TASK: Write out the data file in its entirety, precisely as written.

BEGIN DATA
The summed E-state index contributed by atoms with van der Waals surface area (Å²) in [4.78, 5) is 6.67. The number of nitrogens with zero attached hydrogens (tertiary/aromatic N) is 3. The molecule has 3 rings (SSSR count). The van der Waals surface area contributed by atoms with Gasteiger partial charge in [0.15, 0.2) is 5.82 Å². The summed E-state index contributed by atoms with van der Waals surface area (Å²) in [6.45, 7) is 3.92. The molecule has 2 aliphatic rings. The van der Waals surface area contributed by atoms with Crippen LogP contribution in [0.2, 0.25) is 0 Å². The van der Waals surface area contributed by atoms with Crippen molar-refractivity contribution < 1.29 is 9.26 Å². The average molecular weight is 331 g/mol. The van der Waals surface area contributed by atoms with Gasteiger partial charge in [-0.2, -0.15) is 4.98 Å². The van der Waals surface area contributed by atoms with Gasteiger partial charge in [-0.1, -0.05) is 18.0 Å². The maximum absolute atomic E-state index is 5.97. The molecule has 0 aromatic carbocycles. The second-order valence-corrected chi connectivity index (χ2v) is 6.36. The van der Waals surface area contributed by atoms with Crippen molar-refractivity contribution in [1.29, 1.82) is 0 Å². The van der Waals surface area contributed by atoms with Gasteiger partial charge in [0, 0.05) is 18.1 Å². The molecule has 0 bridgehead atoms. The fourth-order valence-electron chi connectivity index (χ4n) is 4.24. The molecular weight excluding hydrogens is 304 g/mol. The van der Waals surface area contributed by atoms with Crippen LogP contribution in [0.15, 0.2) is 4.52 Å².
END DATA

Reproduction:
The summed E-state index contributed by atoms with van der Waals surface area (Å²) in [4.78, 5) is 6.67. The number of nitrogens with zero attached hydrogens (tertiary/aromatic N) is 3. The molecule has 3 rings (SSSR count). The van der Waals surface area contributed by atoms with Gasteiger partial charge in [0.15, 0.2) is 5.82 Å². The summed E-state index contributed by atoms with van der Waals surface area (Å²) in [6.45, 7) is 3.92. The molecule has 2 aliphatic rings. The van der Waals surface area contributed by atoms with Crippen LogP contribution in [0.2, 0.25) is 0 Å². The van der Waals surface area contributed by atoms with Crippen molar-refractivity contribution < 1.29 is 9.26 Å². The average molecular weight is 331 g/mol. The van der Waals surface area contributed by atoms with Gasteiger partial charge in [-0.2, -0.15) is 4.98 Å². The van der Waals surface area contributed by atoms with Gasteiger partial charge in [-0.1, -0.05) is 18.0 Å². The maximum absolute atomic E-state index is 5.97. The molecule has 0 aromatic carbocycles. The second-order valence-corrected chi connectivity index (χ2v) is 6.36. The van der Waals surface area contributed by atoms with Crippen molar-refractivity contribution in [1.29, 1.82) is 0 Å². The van der Waals surface area contributed by atoms with Gasteiger partial charge in [0, 0.05) is 18.1 Å². The molecule has 0 bridgehead atoms. The fourth-order valence-electron chi connectivity index (χ4n) is 4.24. The molecular weight excluding hydrogens is 304 g/mol. The van der Waals surface area contributed by atoms with Crippen LogP contribution in [0.15, 0.2) is 4.52 Å².